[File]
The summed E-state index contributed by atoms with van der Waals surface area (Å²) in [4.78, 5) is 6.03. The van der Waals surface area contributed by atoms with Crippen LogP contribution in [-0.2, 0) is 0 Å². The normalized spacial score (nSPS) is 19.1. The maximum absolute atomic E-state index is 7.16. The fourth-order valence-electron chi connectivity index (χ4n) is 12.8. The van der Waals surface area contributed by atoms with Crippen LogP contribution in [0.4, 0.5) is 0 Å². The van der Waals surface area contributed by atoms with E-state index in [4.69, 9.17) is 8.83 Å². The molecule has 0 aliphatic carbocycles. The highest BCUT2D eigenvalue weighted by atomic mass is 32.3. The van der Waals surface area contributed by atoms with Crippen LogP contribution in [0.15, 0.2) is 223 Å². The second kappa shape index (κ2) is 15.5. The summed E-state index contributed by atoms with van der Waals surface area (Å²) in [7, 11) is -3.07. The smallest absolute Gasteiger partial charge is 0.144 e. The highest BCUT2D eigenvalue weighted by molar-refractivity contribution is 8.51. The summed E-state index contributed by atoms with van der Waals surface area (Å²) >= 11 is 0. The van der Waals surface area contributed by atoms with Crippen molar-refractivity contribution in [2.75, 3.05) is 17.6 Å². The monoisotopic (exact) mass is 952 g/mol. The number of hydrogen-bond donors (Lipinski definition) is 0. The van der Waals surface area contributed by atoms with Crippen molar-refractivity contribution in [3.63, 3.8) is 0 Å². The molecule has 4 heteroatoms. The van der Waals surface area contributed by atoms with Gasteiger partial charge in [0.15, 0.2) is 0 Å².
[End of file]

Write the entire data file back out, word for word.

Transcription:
The summed E-state index contributed by atoms with van der Waals surface area (Å²) in [4.78, 5) is 6.03. The van der Waals surface area contributed by atoms with Crippen LogP contribution in [-0.2, 0) is 0 Å². The normalized spacial score (nSPS) is 19.1. The maximum absolute atomic E-state index is 7.16. The fourth-order valence-electron chi connectivity index (χ4n) is 12.8. The van der Waals surface area contributed by atoms with Crippen LogP contribution in [0.4, 0.5) is 0 Å². The van der Waals surface area contributed by atoms with E-state index in [4.69, 9.17) is 8.83 Å². The molecule has 0 aliphatic carbocycles. The highest BCUT2D eigenvalue weighted by atomic mass is 32.3. The van der Waals surface area contributed by atoms with Crippen LogP contribution in [0.15, 0.2) is 223 Å². The second kappa shape index (κ2) is 15.5. The summed E-state index contributed by atoms with van der Waals surface area (Å²) in [7, 11) is -3.07. The smallest absolute Gasteiger partial charge is 0.144 e. The highest BCUT2D eigenvalue weighted by molar-refractivity contribution is 8.51. The summed E-state index contributed by atoms with van der Waals surface area (Å²) >= 11 is 0. The van der Waals surface area contributed by atoms with Crippen molar-refractivity contribution in [2.75, 3.05) is 17.6 Å². The monoisotopic (exact) mass is 952 g/mol. The number of hydrogen-bond donors (Lipinski definition) is 0. The van der Waals surface area contributed by atoms with Crippen molar-refractivity contribution in [3.63, 3.8) is 0 Å². The molecule has 4 heteroatoms. The van der Waals surface area contributed by atoms with Gasteiger partial charge in [0.15, 0.2) is 0 Å².